The creepy singing bubble image may not be far off, really. Conventional household cleaners contain some pretty nasty, oft-untested chemicals that make the hair on the back of my neck stand at attention. Things like:

Pervy Cleaning Chemicals

If you want a good laugh, then head over to YouTube to take a look at this hilarious, yet somewhat disturbing new commercial produced by Method, an eco-friendly cleaning company. Squeaky clean, singing bubbles and suds make the poor woman think she’s really making her bathroom clean, but what she’s really doing is leaving behind residues and chemicals that are harmful to her and her family. It’s a good reminder of what we unwittingly bring into our homes in the name of clean.

The creepy singing bubble image may not be far off, really. Conventional household cleaners contain some pretty nasty, oft-untested chemicals that make the hair on the back of my neck stand at attention. Things like:

  • Alkylphenol ethoxylates (APEs)—have been identified by the US Environmental Protection Agency as endocrine disruptors
  • Chlorine bleach—reacts with organic material in our water systems to create dioxins, which are powerful carcinogens
  • Diethanolamine—a foaming agent used in lots of products that’s a suspected endocrine disruptor
  • Ammonia—used in glass cleaners, metal polishes, and other spray cleaners, this can cause kidney and liver damage
  • Perchloroethylene or 1-1-1 trichloroethane solvents—these are used for dry cleaning, but also in carpet cleaners, rust removers, and spray polishes and are known carcinogens.
  • Ethoxylated nonyl phenol and thymol—ubiquitous in disinfectants, laundry detergents, air fresheners, weed formulas, and even mouthwash, these are hormone disruptors and may contain ethylene oxide, a known carcinogen.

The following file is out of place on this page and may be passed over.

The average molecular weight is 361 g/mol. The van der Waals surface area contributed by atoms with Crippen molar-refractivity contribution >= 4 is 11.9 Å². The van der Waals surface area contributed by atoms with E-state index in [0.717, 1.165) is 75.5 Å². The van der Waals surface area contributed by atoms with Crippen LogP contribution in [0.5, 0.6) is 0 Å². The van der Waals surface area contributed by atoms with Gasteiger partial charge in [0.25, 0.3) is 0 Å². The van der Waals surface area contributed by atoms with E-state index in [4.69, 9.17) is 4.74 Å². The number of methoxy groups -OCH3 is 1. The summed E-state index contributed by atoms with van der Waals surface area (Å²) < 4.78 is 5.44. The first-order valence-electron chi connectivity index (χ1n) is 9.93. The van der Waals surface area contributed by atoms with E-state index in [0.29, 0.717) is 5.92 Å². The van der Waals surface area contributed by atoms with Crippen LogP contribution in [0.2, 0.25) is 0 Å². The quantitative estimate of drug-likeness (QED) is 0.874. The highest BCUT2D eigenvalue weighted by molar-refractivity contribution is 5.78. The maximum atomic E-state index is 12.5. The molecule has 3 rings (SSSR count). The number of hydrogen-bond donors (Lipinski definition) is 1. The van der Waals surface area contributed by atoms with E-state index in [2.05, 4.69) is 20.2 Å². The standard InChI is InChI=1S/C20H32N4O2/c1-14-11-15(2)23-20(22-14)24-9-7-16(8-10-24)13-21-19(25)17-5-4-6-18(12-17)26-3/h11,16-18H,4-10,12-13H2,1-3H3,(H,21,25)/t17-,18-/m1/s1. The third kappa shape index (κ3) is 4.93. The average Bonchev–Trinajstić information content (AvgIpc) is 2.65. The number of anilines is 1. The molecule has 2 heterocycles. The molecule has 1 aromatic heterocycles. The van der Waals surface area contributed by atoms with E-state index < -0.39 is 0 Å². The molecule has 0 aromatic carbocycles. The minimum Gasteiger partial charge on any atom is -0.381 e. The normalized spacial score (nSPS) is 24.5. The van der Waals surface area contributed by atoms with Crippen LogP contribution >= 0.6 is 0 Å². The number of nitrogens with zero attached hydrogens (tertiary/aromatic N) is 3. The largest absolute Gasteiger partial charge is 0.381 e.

I like to make some of my cleaning products so that I can really control what goes into them, but when convenience is important (which it often is these crazy busy days), I buy premade eco-friendly cleaning options. I’m actually relatively impressed with Method’s products, though they aren’t the only good, green cleaning company on the market. Others I like include: Seventh Generation, Norwex’s microfiber (no chemicals required for many jobs!), Ecover, and Biokleen.

– Lucy

Steppin’ Out: Cleaning Up After Your Canine Companion

Ten million tons. That’s the estimated weight of cat and dog waste produced by our furry friends every year in the US. And it’s no wonder, considering that over half of all Americans now share their home with at least one cat or one dog. In fact, the total domestic dog population in the US is over 67 million, a group that eats an enormous quantity of food every year, with the market for wet and dry canine delights over $10 billion.

Whether you’re familiar with backyard composting or not, you may want to consider processing your dog’s poop at home by setting up a composting system for it. While you should never compost your pet waste with your regular kitchen garbage because of pathogens which may contaminate your food, you can dedicate a composter just for your dog waste. This simple solution reduces the amount of garbage you produce each week while keeping potential toxins away from our water systems, too.

Commercially-produced dog waste composters can be purchased, making your setup low-maintenance. Doggiel Dooley and the Tumbleweed Pet Poo Converter are two such options.

But if you’re a do-it-yourselfer, a home-spun version can also be built out of supplies you may have sitting in your garage. Here’s what you’ll need:

  • A shovel.
  • A large plastic garbage can or compost bin with a good-fitting lid.
  • Septo-Bac, which is an enzyme-active biological compound that increases the digestion rate of sewage purchased a home improvement stores in the plumbing section.
  • An unused corner of your backyard that’s situated away from your vegetable garden or any food-bearing plants.

Putting it altogether is mostly a matter of a little shovel-work. For a pictorial tutorial on making your own doggie waste composter, check out this City Farmer slideshow.